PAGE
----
# Mock Definition

Mocks are written mainly using YAML.

A mock must respect this format:

  • Common parts
- request:
  # A "request" defines characteristics (method, path, query parameters...)
  # that must be matched in order to return the associated response
  context:
    # A "context" (optional) defines particularities about the current mock,
    # for instance it could help you define a mock that can only be called 3 times
  • Static response:
- ... # common parts
  response:
    # A "response" will be returned as is when the client request matches
    # the "request" declaration
  • Dynamic response:
- ... # common parts
  dynamic_response:
    # A "dynamic_response" will be computed from the request made by the client
    # when it matches the "request" declaration
  • Proxy:
- ... # common parts
  proxy:
    # A "proxy" will redirect the call to another destination

# Format of request section

request has the following format:

request:
  # string matcher
  method: PUT

  # string matcher
  path: /foo/bar

  # multi map matcher
  query_params:
    limit: 10
    offset: 0
    filter: [foo, bar]

  # multi map matcher
  headers:
    Content-Type: application/json

  body:
    # either string matcher
    matcher: ShouldEqualJSON
    value: >
      {
        "hello": "world"
      }
    # or body matcher
    foo.bar:
      matcher: ShouldMatch
      value: baz.*

The above request will match the following request:

curl -XPUT \
  --header 'Content-Type: application/json' \
  --data '{ "hello": "world" }'
  'localhost:8080/foo/bar?limit=10&offset=0&filter=foo&filter=bar'

As described above a request is an object composed of matchers to apply on different fields of an HTTP request, such as the method, the path, the headers, etc.

Matchers are used to apply a predicate on a field. The most basic example of matcher is ShouldEqual which is used to compare a field to a text. Smocker defines three types of matchers: string matcher, multi map matcher and body matcher.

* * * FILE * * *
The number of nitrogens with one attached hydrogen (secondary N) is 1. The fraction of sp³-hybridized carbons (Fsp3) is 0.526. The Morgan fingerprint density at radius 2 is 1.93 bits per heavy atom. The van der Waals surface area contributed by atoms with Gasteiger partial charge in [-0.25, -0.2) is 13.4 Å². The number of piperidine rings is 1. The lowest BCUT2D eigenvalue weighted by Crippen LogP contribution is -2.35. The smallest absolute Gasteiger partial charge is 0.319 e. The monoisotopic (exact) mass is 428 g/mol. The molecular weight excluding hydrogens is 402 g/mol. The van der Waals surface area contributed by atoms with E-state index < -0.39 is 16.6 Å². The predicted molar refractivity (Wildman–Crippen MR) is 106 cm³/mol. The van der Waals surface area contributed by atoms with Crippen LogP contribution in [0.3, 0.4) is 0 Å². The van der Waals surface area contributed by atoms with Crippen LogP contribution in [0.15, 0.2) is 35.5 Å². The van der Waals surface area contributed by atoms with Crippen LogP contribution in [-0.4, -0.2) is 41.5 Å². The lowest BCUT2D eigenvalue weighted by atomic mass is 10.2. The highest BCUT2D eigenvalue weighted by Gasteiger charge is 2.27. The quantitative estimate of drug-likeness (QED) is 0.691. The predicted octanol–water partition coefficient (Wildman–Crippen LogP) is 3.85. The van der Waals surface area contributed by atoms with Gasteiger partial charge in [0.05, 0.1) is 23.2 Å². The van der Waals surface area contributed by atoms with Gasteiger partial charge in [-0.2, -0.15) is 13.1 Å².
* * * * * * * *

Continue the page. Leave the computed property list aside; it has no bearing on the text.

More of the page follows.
# String Matchers

String Matchers are used with the basic type string. With the example of a field method, a string matcher could be declared as follows:

method:
  matcher: ShouldEqual
  value: GET

Note that for convenience purposes the ShouldEqual matcher can be simplified as just:

method: GET

Another example using the ShouldMatch operator to match the methods PUT and POST could look like this:

method:
  matcher: ShouldMatch
  value: (PUT|POST) # This is a regular expression

# Multi Map Matchers

Multi Map Matchers are used with the complex type map[string][]string (map of strings). This complex type is used with query parameters and headers. This is because they can be declared multiple times. For example, the query string ?key=foo&key=bar&key=baz is valid and would be represented as:

query_params:
  key: [foo, bar, baz]

They could have the following format:

query_params:
  key1: foo
  key2: [foo, bar]
  key3:
    matcher: ShouldMatch
    value: foo.*bar
  key4:
    - matcher: ShouldMatch
      value: foo.*bar
  key5:
    - foo
    - matcher: ShouldMatch
      value: bar.*
    - matcher: ShouldContainSubstring
      value: baz

# Body Matcher

Body Matcher is specific to the body field. It allows you to define matchers on keys of the JSON body.

If we take the following body as an example:

{
  "foo": "barbaz",
  "bar": {
    "baz": ["test"]
  }
}

We can define a matcher for the foo key using:

body:
  foo:
    matcher: ShouldMatch
    value: bar.*

Body Matcher uses stretchr/objx to query the keys of a JSON body. So, if you want to make an assertion on the test value in the body example above, you can define your matcher as follow:

body:
  bar.baz[0]: test

or:

body:
  bar.baz[0]:
    matcher: ShouldEqual
    value: test

# Match Operators

The whole list of available matchers is:

Matcher Description
ShouldEqual / ShouldNotEqual Shallow equality check
ShouldResemble / ShouldNotResemble Deep equality check
ShouldEqualJSON JSON equality check
ShouldContainSubstring / ShouldNotContainSubstring Contains substring
ShouldStartWith / ShouldNotStartWith Starts with substring
ShouldEndWith / ShouldNotEndWith Ends with substring
ShouldMatch / ShouldNotMatch Regexp match
ShouldBeEmpty / ShouldNotBeEmpty Emptiness of a field

# Format of context section

context is optional in a mock. It has the following format:

context:
  times: 5 # optional number, defines how many times the mock can be called

# Format of response section